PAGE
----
I have long been interested in how it feels to think. How it physically feels to think. Some conversations feel like they set my whole head buzzing, in an exploratory, freethinking kind of way. I feel like my consciousness extends a few inches around my head, especially around the back of my head. Sometimes, one of those conversations turns to a topic closer to home, reminding me of things I have to do, or of challenges I’m very consciously dealing with. The pleasant buzz disappears and instead I feel like my frontal lobe takes charge. Things come into clearer focus, in a visual and auditory way. My head feels different. That switch is always unpleasant, like being awoken from a nice doze. What I find fascinating is how I feel it, in a very real way, as a switch in the location of my thinking.

My husband used to be a careworker for people with brain injuries so he knows a bit about the brain. He tells me that because there are no nerve endings inside the brain, the phenomena I am describing is not quite explained (yet?).

A piece in the independent caught my eye yesterday, with the word “braingasm” in the title. It is about people seeking out a relaxing buzz from watching videos of often mundane things. It introduced me to the concept of ASMR: auto sensory meridian response. At last, a name for that sort of tingly-headedness! The ASMR website describes this sensation as caused by external factors like hair stroking, and internal factors like a response to a soothing voice.

I’ve asked members of my family over the last 24 hours whether they recognise this ASMR phenomena. With mixed responses. So now I’m even more curious!

Do you get a fuzzy feeling when someone strokes your hair?

Do some people make you feel nicely tingly in a reassuring non-thinking way?

Do you “feel” it when you think in certain ways?

Would love for some comments here 🙂


5 thoughts on “Tingly-headedness

  1. When I’m deep in thought either reading/making notes when trying to understand something or see/define an idea more clearly, I get the ‘just woken up’ fuzzy feeling when disturbed. Also get this when interrupted from one of those conversations when you are really coming up with ideas and making connections. I don’t so much notice the buzzy feeling during the engrossing activity so much as realising it was nice and now it’s stopped, like being woken up, if that makes sense?

    On the touching of the head, up to being around 7, I had very long hair. At the end of every day in school, we’d have the last half hour being told a story. All the other girls wanted to brush and play with my hair during storytime, and they took it in turns. Don’t think I have ever felt so relaxed yet focussed as when someone was brushing my hair as I was being read a story! Sadly, this ended when we moved up in the school and were too grownup to be told stories 😀 Wonder if the hairdresser would let me listen to a talking book dvd..?

  2. I have another bit of theory about the tingly-headedness too. When I go fuzzy, my mouth relaxes, my tongue relaxes. Years ago I went to an anxiety self-help group and we were taught how to relax our faces because that can relax the mind in a very specific way.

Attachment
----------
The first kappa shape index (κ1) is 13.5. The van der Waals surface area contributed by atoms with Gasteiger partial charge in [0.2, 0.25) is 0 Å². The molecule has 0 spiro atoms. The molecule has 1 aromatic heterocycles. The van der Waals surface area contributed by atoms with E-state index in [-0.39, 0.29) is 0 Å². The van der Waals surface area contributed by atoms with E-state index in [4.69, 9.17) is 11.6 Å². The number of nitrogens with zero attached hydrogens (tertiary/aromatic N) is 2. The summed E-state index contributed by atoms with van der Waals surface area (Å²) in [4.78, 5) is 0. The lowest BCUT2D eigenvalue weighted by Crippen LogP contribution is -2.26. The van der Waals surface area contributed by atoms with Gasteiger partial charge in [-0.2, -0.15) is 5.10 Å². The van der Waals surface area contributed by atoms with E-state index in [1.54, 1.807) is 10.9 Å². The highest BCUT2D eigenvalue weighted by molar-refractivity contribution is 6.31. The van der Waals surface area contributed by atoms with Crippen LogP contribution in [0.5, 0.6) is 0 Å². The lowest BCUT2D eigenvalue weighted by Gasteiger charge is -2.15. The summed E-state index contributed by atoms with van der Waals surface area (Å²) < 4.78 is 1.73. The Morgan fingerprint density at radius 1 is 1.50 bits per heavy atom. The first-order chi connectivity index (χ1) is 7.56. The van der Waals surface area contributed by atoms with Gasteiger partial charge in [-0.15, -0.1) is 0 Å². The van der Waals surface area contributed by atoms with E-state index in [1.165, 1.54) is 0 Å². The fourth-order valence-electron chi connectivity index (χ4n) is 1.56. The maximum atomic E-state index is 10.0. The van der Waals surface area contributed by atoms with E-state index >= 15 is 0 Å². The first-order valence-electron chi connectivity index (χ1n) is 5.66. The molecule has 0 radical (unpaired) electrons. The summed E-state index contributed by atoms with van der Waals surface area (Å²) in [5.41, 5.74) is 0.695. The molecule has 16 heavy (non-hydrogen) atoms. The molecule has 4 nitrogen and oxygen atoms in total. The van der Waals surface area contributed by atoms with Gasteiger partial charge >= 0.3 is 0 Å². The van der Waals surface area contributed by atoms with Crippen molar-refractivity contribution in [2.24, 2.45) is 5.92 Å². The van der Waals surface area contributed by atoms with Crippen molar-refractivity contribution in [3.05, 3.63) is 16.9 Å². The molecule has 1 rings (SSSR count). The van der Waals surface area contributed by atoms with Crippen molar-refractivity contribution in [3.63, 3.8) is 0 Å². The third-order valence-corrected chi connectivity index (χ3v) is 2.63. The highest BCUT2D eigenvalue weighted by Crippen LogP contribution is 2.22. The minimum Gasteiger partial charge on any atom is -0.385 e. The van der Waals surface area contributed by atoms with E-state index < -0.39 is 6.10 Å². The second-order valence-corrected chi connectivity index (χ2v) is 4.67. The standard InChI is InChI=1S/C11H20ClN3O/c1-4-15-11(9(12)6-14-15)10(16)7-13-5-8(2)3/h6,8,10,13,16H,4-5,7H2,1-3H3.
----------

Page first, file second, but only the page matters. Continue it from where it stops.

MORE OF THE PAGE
Try this:
    Start thinking about something complicated. Hold you tongue with your fingers to stop it twitching. Try to carry on thinking about something complicated.
    It’s harder isn’t it?
    The theory is that the tongue forming silent words is connected to the brain forming this words. Think of how people’s mouths move in their sleep even though they are not speaking out loud their mouths are forming words.
    If you restrain the tongue, it’s harder to think verbally.
    So when you go tingly headed and your tongue relaxes, it reduces your ability to think clearly verbally.
    Now, something terribly politically incorrect that I have noticed is that the classic “dumb” look is to put your tongue low and fat in your mouth, touching the base of your mouth. Sure enough, there is a certain look of some people who are mentally (insert appropriate word here – i’ll try “impaired”), where their tongue is low in their mouth.
    Could these things be connected? Presumably someone with a very relaxed tongue is unlikely to be thinking complicated thoughts. I have no idea is that is a) politically incorrect b) causal or just correlated c) total rubbish.
    But it is something I have wondered.

  3. I get the sense of my thoughts being ‘active’ in different parts of my head, or even outside of my head. If I am think about big, deep, abstract questions, it tends to be out the back of my head (right side), and if I am thinking of precise technical detail, right frontal lobe. If I am thinking of real things, bigger picture, it feels like my left frontal lobe/out the front of my head is doing the thinking. I’m not sure the back left gets a work out!

    However, nobody I have ever asked has been aware of similar experiences. I generally put it down to them not thinking, but that’s just me being mean 🙂

    If people put their hands near my head while I am thinking, I feel distracted. I don’t think it even needs contact, though I am sure there is a physical factor there somewhere. It is possible that some mental activity takes place in the electromagnetic fields caused by neural activity, in which case interfering with the field (like putting your hand near a TV antenna) might change the patterns, and maybe the ‘feel’ of the thought processes. But I can’t guess as to whether it would actually change the outcome of the thought process at all…

    As for holding your tongue… I am pretty certain my tongue doesn’t twitch when I am thinking about complicated things. I imagine holding my tongue would be distracting anyway though – and trying to *certainly* makes my tongue twitch!

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